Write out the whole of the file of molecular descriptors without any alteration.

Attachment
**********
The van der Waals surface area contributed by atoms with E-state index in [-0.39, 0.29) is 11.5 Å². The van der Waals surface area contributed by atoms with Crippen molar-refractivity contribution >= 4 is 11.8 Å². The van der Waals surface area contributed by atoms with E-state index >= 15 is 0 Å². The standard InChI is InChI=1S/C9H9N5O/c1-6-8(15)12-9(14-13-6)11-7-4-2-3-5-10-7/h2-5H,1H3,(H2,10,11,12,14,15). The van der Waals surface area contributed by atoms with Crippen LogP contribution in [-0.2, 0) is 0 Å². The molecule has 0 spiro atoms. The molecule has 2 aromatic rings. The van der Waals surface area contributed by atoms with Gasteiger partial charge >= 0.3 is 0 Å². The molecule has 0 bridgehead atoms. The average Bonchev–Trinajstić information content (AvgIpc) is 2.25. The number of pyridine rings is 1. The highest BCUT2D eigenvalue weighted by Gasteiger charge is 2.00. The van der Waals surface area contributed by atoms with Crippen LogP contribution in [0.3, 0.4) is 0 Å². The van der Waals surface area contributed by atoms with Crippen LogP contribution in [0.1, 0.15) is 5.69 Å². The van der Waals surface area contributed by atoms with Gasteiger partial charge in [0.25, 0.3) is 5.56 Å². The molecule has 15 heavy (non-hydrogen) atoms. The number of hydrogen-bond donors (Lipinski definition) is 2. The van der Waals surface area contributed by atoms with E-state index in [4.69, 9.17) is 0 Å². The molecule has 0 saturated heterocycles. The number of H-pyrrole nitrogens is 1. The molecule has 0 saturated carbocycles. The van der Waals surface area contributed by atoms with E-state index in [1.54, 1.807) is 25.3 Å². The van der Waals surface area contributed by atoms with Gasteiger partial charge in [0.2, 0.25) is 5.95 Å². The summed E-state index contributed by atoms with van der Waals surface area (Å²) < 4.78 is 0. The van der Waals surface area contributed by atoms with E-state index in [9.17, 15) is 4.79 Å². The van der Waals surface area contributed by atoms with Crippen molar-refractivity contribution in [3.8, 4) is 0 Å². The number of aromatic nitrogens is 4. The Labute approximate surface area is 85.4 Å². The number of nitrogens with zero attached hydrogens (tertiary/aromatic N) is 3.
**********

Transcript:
The van der Waals surface area contributed by atoms with E-state index in [-0.39, 0.29) is 11.5 Å². The van der Waals surface area contributed by atoms with Crippen molar-refractivity contribution >= 4 is 11.8 Å². The van der Waals surface area contributed by atoms with E-state index >= 15 is 0 Å². The standard InChI is InChI=1S/C9H9N5O/c1-6-8(15)12-9(14-13-6)11-7-4-2-3-5-10-7/h2-5H,1H3,(H2,10,11,12,14,15). The van der Waals surface area contributed by atoms with Crippen LogP contribution in [-0.2, 0) is 0 Å². The molecule has 0 spiro atoms. The molecule has 2 aromatic rings. The van der Waals surface area contributed by atoms with Gasteiger partial charge >= 0.3 is 0 Å². The molecule has 0 bridgehead atoms. The average Bonchev–Trinajstić information content (AvgIpc) is 2.25. The number of pyridine rings is 1. The highest BCUT2D eigenvalue weighted by Gasteiger charge is 2.00. The van der Waals surface area contributed by atoms with Crippen LogP contribution in [0.3, 0.4) is 0 Å². The van der Waals surface area contributed by atoms with Crippen LogP contribution in [0.1, 0.15) is 5.69 Å². The van der Waals surface area contributed by atoms with Gasteiger partial charge in [0.25, 0.3) is 5.56 Å². The molecule has 15 heavy (non-hydrogen) atoms. The number of hydrogen-bond donors (Lipinski definition) is 2. The van der Waals surface area contributed by atoms with E-state index in [4.69, 9.17) is 0 Å². The molecule has 0 saturated heterocycles. The number of H-pyrrole nitrogens is 1. The molecule has 0 saturated carbocycles. The van der Waals surface area contributed by atoms with E-state index in [1.54, 1.807) is 25.3 Å². The van der Waals surface area contributed by atoms with Gasteiger partial charge in [0.2, 0.25) is 5.95 Å². The summed E-state index contributed by atoms with van der Waals surface area (Å²) < 4.78 is 0. The van der Waals surface area contributed by atoms with E-state index in [9.17, 15) is 4.79 Å². The van der Waals surface area contributed by atoms with Crippen molar-refractivity contribution in [3.8, 4) is 0 Å². The number of aromatic nitrogens is 4. The Labute approximate surface area is 85.4 Å². The number of nitrogens with zero attached hydrogens (tertiary/aromatic N) is 3.